Concert Review: "Blue faces for a night not so blue" - Brockhampton @ Corona, Feb. 6, 2018

Once I learned that Brockhampton was coming to Montreal, I instantly started listening to all of their four albums religiously.  I now believe that all of the 16-year-old boys in Montreal did the same.

Last Tuesday, Montreal’s rap enthusiast community had the great honor of welcoming the 15 members that form the American music group Brockhampton for a show of high-intensity at Corona Theater.

The band, created in 2015, is the brainchild of Texas-raised artist Kevin Abstract who, via a website specific for fans of Kanye West, formed a band designated to redefining the title “boy band” and creating music that imperatively mandates inclusivity and diversity.

One big step for the music industry.

I had heard the rumors and I had seen the concert footage, so I had anticipated the wildness of the concert.

Final verdict: the rappers were sick, but the crowd was mental.

Right off the bat, starting with music track “GUMMY”, the crowd instantly merged into one big flock, rocking from left to right like a perfectly rhythmic pendulum. Nonetheless, it did not smother people from raping at the top of their lungs to some of the band’s bounciest songs like “BOOGIE”, “ZIPPER”, “HEAT”, “JUNKY”, “GOLD”, “QUEER”, and more.

They did not cease to surprise me. With their unrealistic energy, their authentic rap flow, and their goofy dance moves, Brockhampton managed to bring a whole nation together.

What was an hour and half show with a 20-song set-list seemed like a surreal experience of euphoria.  

The vocal members who seemed to bounce off of the crowd’s energy the most were JOBA, Merlyn Wood and Kevin Abstract. While they would never stop hyping up each other’s verses, they still made sure to keep some of that hype for the people in the crowd, forbidding us to fall behind. That being said, the rest of the crew’s rappers like Matt Champion, Ameer Vann and Dom McLennon were phenomenal at delivering their heated verses with a rap flow that goes beyond belief.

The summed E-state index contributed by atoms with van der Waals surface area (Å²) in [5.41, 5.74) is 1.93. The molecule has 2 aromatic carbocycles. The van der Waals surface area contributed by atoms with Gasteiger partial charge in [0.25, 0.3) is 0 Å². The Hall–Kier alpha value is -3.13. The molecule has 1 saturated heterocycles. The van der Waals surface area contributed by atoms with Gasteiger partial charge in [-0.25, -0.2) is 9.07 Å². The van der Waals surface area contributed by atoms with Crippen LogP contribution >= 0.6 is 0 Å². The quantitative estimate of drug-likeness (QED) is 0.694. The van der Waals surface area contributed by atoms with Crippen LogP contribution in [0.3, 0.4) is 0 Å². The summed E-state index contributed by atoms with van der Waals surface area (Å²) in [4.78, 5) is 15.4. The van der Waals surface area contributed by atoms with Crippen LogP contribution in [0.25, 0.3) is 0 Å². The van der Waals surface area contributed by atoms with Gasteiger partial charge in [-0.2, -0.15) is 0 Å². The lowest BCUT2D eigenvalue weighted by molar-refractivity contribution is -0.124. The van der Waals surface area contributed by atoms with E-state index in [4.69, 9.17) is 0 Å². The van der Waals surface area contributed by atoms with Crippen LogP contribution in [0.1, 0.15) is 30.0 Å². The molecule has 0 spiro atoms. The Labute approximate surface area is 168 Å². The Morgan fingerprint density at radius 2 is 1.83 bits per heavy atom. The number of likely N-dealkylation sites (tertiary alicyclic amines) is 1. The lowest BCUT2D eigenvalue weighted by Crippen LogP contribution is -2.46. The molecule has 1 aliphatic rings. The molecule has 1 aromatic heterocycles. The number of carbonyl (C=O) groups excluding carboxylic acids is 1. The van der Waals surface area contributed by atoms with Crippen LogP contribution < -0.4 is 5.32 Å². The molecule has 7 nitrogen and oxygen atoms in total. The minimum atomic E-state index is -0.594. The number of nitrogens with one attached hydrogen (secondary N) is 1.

Close to the end, singer Bearface took the mic and shook us all with his melancholic and soothing voice, guiding the crowd to a moment of deep appreciation and gratification.

As a last tribute to their blue-face orange-jumpsuit trademark costumes, Abstract invited a couple of fans from the crowd on stage—who made the extraordinary effort of duplicating the million-dollar look—to help the band rap the last song of the night, “STAR”. They went on to play the cleverest of their song, not once, not twice, but three times in a row, leaving the crowd K.O. by the end of it all.

Recapitulating my evening, I was drenched from all the sweat me and the teenage boys next to me had collectively produced, I had gotten elbowed in the face three times, I had battle scars, and a good portion of my hair had been pulled out—but I had never felt more alive.

It was almost rejuvenating, being part of such an experience and with a big fat smile on my face, content with how my Tuesday evening had been spent; I went to get my coat check and catch the last metro to go back home, thinking that Ameer Vann really phrased it perfectly when he sang in “BOOGIE”: “Best boy band since One Direction.